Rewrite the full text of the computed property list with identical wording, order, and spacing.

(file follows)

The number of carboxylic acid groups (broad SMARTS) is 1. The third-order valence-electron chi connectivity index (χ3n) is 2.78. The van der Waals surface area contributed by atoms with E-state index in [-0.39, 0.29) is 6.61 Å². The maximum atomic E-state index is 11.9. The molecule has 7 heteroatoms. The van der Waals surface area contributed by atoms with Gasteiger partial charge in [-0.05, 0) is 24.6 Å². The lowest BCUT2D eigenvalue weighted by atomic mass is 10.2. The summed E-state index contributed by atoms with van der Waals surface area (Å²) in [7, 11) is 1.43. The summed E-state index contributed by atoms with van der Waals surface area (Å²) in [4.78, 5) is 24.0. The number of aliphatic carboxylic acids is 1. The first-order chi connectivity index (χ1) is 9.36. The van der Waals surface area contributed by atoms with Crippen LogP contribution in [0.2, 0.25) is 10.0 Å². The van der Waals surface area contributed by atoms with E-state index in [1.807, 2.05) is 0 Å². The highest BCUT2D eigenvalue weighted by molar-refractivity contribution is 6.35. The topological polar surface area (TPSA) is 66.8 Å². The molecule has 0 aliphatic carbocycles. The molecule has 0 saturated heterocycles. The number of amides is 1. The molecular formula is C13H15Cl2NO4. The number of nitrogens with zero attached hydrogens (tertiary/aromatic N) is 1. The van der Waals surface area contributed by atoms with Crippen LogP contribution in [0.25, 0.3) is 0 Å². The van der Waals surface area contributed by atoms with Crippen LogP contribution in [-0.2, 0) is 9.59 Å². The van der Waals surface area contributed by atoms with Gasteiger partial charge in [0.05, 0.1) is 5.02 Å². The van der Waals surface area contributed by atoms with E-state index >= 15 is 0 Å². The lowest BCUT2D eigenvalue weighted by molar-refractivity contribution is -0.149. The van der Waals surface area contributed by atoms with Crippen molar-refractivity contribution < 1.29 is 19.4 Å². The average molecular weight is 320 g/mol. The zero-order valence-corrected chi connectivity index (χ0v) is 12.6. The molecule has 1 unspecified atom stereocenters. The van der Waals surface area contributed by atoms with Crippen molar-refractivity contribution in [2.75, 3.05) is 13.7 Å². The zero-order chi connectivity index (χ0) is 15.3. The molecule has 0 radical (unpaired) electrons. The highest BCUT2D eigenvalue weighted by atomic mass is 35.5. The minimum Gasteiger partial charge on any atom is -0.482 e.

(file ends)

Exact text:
The number of carboxylic acid groups (broad SMARTS) is 1. The third-order valence-electron chi connectivity index (χ3n) is 2.78. The van der Waals surface area contributed by atoms with E-state index in [-0.39, 0.29) is 6.61 Å². The maximum atomic E-state index is 11.9. The molecule has 7 heteroatoms. The van der Waals surface area contributed by atoms with Gasteiger partial charge in [-0.05, 0) is 24.6 Å². The lowest BCUT2D eigenvalue weighted by atomic mass is 10.2. The summed E-state index contributed by atoms with van der Waals surface area (Å²) in [7, 11) is 1.43. The summed E-state index contributed by atoms with van der Waals surface area (Å²) in [4.78, 5) is 24.0. The number of aliphatic carboxylic acids is 1. The first-order chi connectivity index (χ1) is 9.36. The van der Waals surface area contributed by atoms with Crippen LogP contribution in [0.2, 0.25) is 10.0 Å². The van der Waals surface area contributed by atoms with E-state index in [1.807, 2.05) is 0 Å². The highest BCUT2D eigenvalue weighted by molar-refractivity contribution is 6.35. The topological polar surface area (TPSA) is 66.8 Å². The molecule has 0 aliphatic carbocycles. The molecule has 0 saturated heterocycles. The number of amides is 1. The molecular formula is C13H15Cl2NO4. The number of nitrogens with zero attached hydrogens (tertiary/aromatic N) is 1. The van der Waals surface area contributed by atoms with Crippen LogP contribution in [0.25, 0.3) is 0 Å². The van der Waals surface area contributed by atoms with Crippen LogP contribution in [-0.2, 0) is 9.59 Å². The van der Waals surface area contributed by atoms with Gasteiger partial charge in [0.05, 0.1) is 5.02 Å². The van der Waals surface area contributed by atoms with E-state index >= 15 is 0 Å². The lowest BCUT2D eigenvalue weighted by molar-refractivity contribution is -0.149. The van der Waals surface area contributed by atoms with Crippen molar-refractivity contribution < 1.29 is 19.4 Å². The average molecular weight is 320 g/mol. The zero-order valence-corrected chi connectivity index (χ0v) is 12.6. The molecule has 1 unspecified atom stereocenters. The van der Waals surface area contributed by atoms with Crippen molar-refractivity contribution in [2.75, 3.05) is 13.7 Å². The zero-order chi connectivity index (χ0) is 15.3. The molecule has 0 radical (unpaired) electrons. The highest BCUT2D eigenvalue weighted by atomic mass is 35.5. The minimum Gasteiger partial charge on any atom is -0.482 e.